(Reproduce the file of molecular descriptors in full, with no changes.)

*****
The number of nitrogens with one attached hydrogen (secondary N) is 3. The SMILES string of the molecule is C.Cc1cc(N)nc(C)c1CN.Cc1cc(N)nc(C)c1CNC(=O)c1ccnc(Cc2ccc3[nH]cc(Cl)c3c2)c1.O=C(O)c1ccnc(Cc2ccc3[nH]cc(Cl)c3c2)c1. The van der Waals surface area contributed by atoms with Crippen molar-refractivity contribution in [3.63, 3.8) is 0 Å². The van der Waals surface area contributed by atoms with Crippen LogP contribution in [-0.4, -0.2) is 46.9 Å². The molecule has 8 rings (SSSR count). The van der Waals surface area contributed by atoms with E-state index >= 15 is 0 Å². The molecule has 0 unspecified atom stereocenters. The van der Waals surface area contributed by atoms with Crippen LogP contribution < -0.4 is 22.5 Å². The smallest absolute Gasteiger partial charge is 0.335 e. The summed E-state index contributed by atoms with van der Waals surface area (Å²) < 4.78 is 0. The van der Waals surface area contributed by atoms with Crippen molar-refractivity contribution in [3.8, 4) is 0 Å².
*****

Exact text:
The number of nitrogens with one attached hydrogen (secondary N) is 3. The SMILES string of the molecule is C.Cc1cc(N)nc(C)c1CN.Cc1cc(N)nc(C)c1CNC(=O)c1ccnc(Cc2ccc3[nH]cc(Cl)c3c2)c1.O=C(O)c1ccnc(Cc2ccc3[nH]cc(Cl)c3c2)c1. The van der Waals surface area contributed by atoms with Crippen molar-refractivity contribution in [3.63, 3.8) is 0 Å². The van der Waals surface area contributed by atoms with Crippen LogP contribution in [-0.4, -0.2) is 46.9 Å². The molecule has 8 rings (SSSR count). The van der Waals surface area contributed by atoms with E-state index >= 15 is 0 Å². The molecule has 0 unspecified atom stereocenters. The van der Waals surface area contributed by atoms with Crippen LogP contribution < -0.4 is 22.5 Å². The smallest absolute Gasteiger partial charge is 0.335 e. The summed E-state index contributed by atoms with van der Waals surface area (Å²) < 4.78 is 0. The van der Waals surface area contributed by atoms with Crippen molar-refractivity contribution in [3.8, 4) is 0 Å².